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I'm trying to write a query that will display the minimum value (lowest score) for each hole eliminating any duplicates. In other words, if the minimum score is 3 on hole_num 1 and there are two or more scores with 3, none of the rows corresponding to hole_num 1 should be returned. However, if there is only one value of 3 on hole_num 1 and it is the minimum value, the row should be returned. Here is what I was able to come up with... unfortunately I can't figure out how to remove the duplicates.

sample table:

player_id     hole_num     score
------------- ------------ ----- 
1             1            4
1             2            5
2             1            3
2             2            5

my query that gets the minimum score for each hole_num (but does not eliminate the row if it occurs more than once):

select. r.player_id, r.hole_num, r.score
  from scorecard_test r
  join (select hole_num, 
               min(score) best
          from scorecard_test 
      group by hole_num) v on r.hole_num = v.hole_num
                          and r.score = v.best

produces the following output:

player_id  hole_num  score 
---------- --------- ----- 
1          2         5 
2          1         3
2          2         5

I'm trying to write a query that would only display the second row above (score=3) since 5 on hole_num 2 (although it is minimum) is a repeat. Any help would be greatly appreciated.

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Now I understand - you want ties to only return as a single row. So the question is - in the case of duplicates, which should be shown (and why)? And why is the player_id visible in the final output? –  OMG Ponies Sep 7 '10 at 21:17
    
Is it possible for the same player to play the same hole more than once? If so, could the score be the same? Could it be different? –  Mark Byers Sep 7 '10 at 21:21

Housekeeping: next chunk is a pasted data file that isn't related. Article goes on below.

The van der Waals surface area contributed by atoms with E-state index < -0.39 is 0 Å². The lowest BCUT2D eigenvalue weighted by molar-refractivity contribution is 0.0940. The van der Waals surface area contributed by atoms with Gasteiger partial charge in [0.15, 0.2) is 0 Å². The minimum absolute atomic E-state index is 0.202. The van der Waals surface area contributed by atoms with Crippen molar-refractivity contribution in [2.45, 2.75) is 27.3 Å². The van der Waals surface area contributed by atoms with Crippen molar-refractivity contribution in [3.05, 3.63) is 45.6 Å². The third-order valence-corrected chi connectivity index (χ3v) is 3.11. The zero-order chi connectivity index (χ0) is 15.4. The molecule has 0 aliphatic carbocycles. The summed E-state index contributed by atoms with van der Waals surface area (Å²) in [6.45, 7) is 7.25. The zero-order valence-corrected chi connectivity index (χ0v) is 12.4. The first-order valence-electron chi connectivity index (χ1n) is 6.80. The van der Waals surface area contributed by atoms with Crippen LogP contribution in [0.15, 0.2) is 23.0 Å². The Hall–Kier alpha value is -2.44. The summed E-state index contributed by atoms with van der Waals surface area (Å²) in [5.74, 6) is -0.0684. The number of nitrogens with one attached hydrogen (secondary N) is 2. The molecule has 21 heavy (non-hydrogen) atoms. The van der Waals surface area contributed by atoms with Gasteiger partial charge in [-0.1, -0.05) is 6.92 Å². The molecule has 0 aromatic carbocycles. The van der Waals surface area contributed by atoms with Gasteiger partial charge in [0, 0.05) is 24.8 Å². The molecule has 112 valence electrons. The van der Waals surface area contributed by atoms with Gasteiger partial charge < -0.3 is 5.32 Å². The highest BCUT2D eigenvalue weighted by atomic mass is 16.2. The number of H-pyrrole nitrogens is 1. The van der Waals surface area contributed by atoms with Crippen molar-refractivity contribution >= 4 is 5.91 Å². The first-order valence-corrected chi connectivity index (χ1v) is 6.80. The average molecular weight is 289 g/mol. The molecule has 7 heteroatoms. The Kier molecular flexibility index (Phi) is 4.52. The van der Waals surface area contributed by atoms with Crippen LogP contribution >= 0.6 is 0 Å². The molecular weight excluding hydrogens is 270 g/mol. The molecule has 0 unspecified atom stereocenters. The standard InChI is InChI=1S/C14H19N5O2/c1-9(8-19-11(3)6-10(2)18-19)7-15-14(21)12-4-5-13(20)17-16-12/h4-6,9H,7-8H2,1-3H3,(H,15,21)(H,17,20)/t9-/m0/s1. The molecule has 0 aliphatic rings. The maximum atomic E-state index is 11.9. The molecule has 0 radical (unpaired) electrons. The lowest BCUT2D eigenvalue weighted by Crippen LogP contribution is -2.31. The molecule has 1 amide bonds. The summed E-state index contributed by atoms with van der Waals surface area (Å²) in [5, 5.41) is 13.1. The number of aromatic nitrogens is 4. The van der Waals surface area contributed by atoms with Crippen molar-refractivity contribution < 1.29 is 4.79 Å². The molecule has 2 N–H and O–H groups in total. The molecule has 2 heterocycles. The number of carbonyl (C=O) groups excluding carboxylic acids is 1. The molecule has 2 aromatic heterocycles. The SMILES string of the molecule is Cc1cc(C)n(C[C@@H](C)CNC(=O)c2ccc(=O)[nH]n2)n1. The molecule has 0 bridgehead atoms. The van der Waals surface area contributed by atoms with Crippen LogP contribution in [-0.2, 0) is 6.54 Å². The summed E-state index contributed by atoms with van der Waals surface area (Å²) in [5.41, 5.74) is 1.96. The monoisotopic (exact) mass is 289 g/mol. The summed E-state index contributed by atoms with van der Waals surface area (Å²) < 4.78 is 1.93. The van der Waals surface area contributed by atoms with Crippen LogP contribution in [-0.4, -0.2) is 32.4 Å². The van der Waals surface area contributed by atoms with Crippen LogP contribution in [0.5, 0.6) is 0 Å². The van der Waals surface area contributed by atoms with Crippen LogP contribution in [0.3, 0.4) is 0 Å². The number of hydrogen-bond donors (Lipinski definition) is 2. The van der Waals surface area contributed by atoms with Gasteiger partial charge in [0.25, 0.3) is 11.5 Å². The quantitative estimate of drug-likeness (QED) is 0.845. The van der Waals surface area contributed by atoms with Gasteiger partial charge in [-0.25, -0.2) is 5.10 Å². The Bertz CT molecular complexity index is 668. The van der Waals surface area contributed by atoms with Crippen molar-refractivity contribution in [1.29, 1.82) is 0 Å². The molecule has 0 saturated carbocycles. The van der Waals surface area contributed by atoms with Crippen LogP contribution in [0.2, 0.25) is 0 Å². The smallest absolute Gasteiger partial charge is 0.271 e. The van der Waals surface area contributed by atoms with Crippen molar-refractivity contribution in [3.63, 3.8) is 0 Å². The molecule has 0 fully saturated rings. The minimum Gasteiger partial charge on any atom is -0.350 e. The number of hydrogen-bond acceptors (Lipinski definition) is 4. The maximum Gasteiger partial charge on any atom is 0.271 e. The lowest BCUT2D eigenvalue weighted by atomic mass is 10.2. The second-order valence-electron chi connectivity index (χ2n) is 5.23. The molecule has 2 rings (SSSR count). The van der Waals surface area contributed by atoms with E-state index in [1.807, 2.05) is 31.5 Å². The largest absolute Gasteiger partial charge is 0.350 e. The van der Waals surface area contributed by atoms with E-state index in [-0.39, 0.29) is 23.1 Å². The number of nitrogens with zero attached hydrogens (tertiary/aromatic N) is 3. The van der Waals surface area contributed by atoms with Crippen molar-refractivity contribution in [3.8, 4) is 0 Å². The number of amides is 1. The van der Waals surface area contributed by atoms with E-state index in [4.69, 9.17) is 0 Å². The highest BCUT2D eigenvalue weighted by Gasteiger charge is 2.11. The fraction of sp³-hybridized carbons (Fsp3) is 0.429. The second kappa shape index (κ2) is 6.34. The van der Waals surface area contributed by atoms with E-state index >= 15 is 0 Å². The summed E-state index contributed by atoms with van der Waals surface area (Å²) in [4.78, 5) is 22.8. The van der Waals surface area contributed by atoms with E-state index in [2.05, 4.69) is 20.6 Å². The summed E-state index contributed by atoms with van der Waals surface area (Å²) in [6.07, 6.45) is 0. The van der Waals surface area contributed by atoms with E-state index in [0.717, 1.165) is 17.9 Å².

I think i understand the context behind such a query; think of a skins game, where the lowest score per hole takes the money for the hole, but if there's a tie, the money carries forward to the next hole. –  KeithS Sep 8 '10 at 0:04
    
Yes KeithS, a skins game is the context behind the query. Also, I have another field called round_id that makes it impossible for the same player to play the same hole more than once in a round. –  Dan Sep 8 '10 at 0:16
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2 Answers

up vote 1 down vote accepted

A MySQL specific solution is to add a GROUP BY and HAVING COUNT(*) = 1 to your current query:

SELECT r.player_id, r.hole_num, r.score
FROM scorecard_test r
JOIN
(
    SELECT hole_num, MIN(score) best
    FROM scorecard_test
    GROUP BY hole_num
) v
ON r.hole_num = v.hole_num AND r.score = v.best
GROUP BY hole_num, score
HAVING COUNT(*) = 1

A solution that would work more generally is to add one more join to find the unique rows:

SELECT r1.player_id, r1.hole_num, r1.score
FROM scorecard_test r1
JOIN
(
    SELECT hole_num, MIN(score) best
    FROM scorecard_test
    GROUP BY hole_num
) v
ON r1.hole_num = v.hole_num AND r1.score = v.best
LEFT JOIN scorecard_test r2
ON r1.hole_num = r2.hole_num AND r1.player_id != r2.player_id AND r1.score = r2.score
WHERE r2.player_id IS NULL

The result in both cases is this:

player_id  hole_num  score 
---------- --------- ----- 
2          1         3
share|improve this answer
    
I was so close... exactly what I was looking for. I don't get a chance to use sql/mysql often but I find this stuff facinating for some reason... I spent the entire day constructing this query before I got stuck on the last part - thank you for taking it across the finish line for me. –  Dan Sep 8 '10 at 0:44
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You might be looking for this: http://www.w3schools.com/sql/sql_distinct.asp

Doing SELECT DISTINCT ... should return a single row for all that are complete duplicates.

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The player_id value in the example are distinct - so using DISTINCT will have no effect unless the column is omitted from the SELECT clause. –  OMG Ponies Sep 7 '10 at 21:20
    
It seemed from the description that a single row for each value of hole_num was desired. –  phreakocious Sep 7 '10 at 21:22
    
Ah, I see what you mean... That would require another layer of SELECT. –  phreakocious Sep 7 '10 at 21:25
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